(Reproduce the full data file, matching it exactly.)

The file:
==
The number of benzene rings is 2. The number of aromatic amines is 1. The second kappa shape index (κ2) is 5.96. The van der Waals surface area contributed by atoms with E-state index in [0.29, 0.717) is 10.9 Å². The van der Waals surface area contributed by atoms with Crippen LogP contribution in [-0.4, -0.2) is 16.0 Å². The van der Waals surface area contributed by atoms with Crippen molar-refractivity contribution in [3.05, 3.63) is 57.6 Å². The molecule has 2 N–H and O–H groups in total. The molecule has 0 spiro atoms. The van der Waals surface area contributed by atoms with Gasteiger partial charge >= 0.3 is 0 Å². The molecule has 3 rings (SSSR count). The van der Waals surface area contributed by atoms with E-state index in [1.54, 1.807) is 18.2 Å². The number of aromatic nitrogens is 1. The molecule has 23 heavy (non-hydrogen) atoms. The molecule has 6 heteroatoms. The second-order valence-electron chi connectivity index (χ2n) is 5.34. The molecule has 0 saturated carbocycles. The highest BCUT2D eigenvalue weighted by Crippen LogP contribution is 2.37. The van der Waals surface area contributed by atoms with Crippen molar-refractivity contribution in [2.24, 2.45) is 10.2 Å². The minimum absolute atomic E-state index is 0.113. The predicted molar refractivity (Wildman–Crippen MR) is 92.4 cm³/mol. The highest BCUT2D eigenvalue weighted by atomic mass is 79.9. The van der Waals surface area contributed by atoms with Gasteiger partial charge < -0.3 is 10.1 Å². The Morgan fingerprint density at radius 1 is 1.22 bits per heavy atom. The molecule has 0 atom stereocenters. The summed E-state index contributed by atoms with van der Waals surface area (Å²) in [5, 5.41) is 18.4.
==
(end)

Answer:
The number of benzene rings is 2. The number of aromatic amines is 1. The second kappa shape index (κ2) is 5.96. The van der Waals surface area contributed by atoms with E-state index in [0.29, 0.717) is 10.9 Å². The van der Waals surface area contributed by atoms with Crippen LogP contribution in [-0.4, -0.2) is 16.0 Å². The van der Waals surface area contributed by atoms with Crippen molar-refractivity contribution in [3.05, 3.63) is 57.6 Å². The molecule has 2 N–H and O–H groups in total. The molecule has 0 spiro atoms. The van der Waals surface area contributed by atoms with Gasteiger partial charge >= 0.3 is 0 Å². The molecule has 3 rings (SSSR count). The van der Waals surface area contributed by atoms with E-state index in [1.54, 1.807) is 18.2 Å². The number of aromatic nitrogens is 1. The molecule has 23 heavy (non-hydrogen) atoms. The molecule has 6 heteroatoms. The second-order valence-electron chi connectivity index (χ2n) is 5.34. The molecule has 0 saturated carbocycles. The highest BCUT2D eigenvalue weighted by Crippen LogP contribution is 2.37. The van der Waals surface area contributed by atoms with Crippen molar-refractivity contribution in [2.24, 2.45) is 10.2 Å². The minimum absolute atomic E-state index is 0.113. The predicted molar refractivity (Wildman–Crippen MR) is 92.4 cm³/mol. The highest BCUT2D eigenvalue weighted by atomic mass is 79.9. The van der Waals surface area contributed by atoms with Gasteiger partial charge < -0.3 is 10.1 Å². The Morgan fingerprint density at radius 1 is 1.22 bits per heavy atom. The molecule has 0 atom stereocenters. The summed E-state index contributed by atoms with van der Waals surface area (Å²) in [5, 5.41) is 18.4.